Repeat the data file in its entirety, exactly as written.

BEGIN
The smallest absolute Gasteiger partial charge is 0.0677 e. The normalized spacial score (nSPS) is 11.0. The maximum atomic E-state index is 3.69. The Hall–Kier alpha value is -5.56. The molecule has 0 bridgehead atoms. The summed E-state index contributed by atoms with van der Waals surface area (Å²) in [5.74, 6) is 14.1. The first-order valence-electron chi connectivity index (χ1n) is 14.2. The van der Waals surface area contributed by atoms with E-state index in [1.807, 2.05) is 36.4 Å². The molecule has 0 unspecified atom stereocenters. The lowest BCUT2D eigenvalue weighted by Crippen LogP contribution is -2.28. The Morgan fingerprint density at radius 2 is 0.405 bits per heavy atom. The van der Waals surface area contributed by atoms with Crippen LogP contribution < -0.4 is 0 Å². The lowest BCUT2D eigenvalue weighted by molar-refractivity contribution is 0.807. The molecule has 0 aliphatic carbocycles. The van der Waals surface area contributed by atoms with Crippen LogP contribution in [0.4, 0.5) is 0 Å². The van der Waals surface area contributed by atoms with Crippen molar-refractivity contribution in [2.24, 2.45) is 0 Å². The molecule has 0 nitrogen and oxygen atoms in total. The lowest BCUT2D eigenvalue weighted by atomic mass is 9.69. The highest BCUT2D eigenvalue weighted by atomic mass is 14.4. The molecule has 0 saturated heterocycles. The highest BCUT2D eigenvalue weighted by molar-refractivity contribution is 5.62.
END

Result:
The smallest absolute Gasteiger partial charge is 0.0677 e. The normalized spacial score (nSPS) is 11.0. The maximum atomic E-state index is 3.69. The Hall–Kier alpha value is -5.56. The molecule has 0 bridgehead atoms. The summed E-state index contributed by atoms with van der Waals surface area (Å²) in [5.74, 6) is 14.1. The first-order valence-electron chi connectivity index (χ1n) is 14.2. The van der Waals surface area contributed by atoms with E-state index in [1.807, 2.05) is 36.4 Å². The molecule has 0 unspecified atom stereocenters. The lowest BCUT2D eigenvalue weighted by Crippen LogP contribution is -2.28. The Morgan fingerprint density at radius 2 is 0.405 bits per heavy atom. The van der Waals surface area contributed by atoms with Crippen LogP contribution < -0.4 is 0 Å². The lowest BCUT2D eigenvalue weighted by molar-refractivity contribution is 0.807. The molecule has 0 aliphatic carbocycles. The van der Waals surface area contributed by atoms with Crippen LogP contribution in [0.4, 0.5) is 0 Å². The van der Waals surface area contributed by atoms with Crippen molar-refractivity contribution in [2.24, 2.45) is 0 Å². The molecule has 0 nitrogen and oxygen atoms in total. The lowest BCUT2D eigenvalue weighted by atomic mass is 9.69. The highest BCUT2D eigenvalue weighted by atomic mass is 14.4. The molecule has 0 saturated heterocycles. The highest BCUT2D eigenvalue weighted by molar-refractivity contribution is 5.62.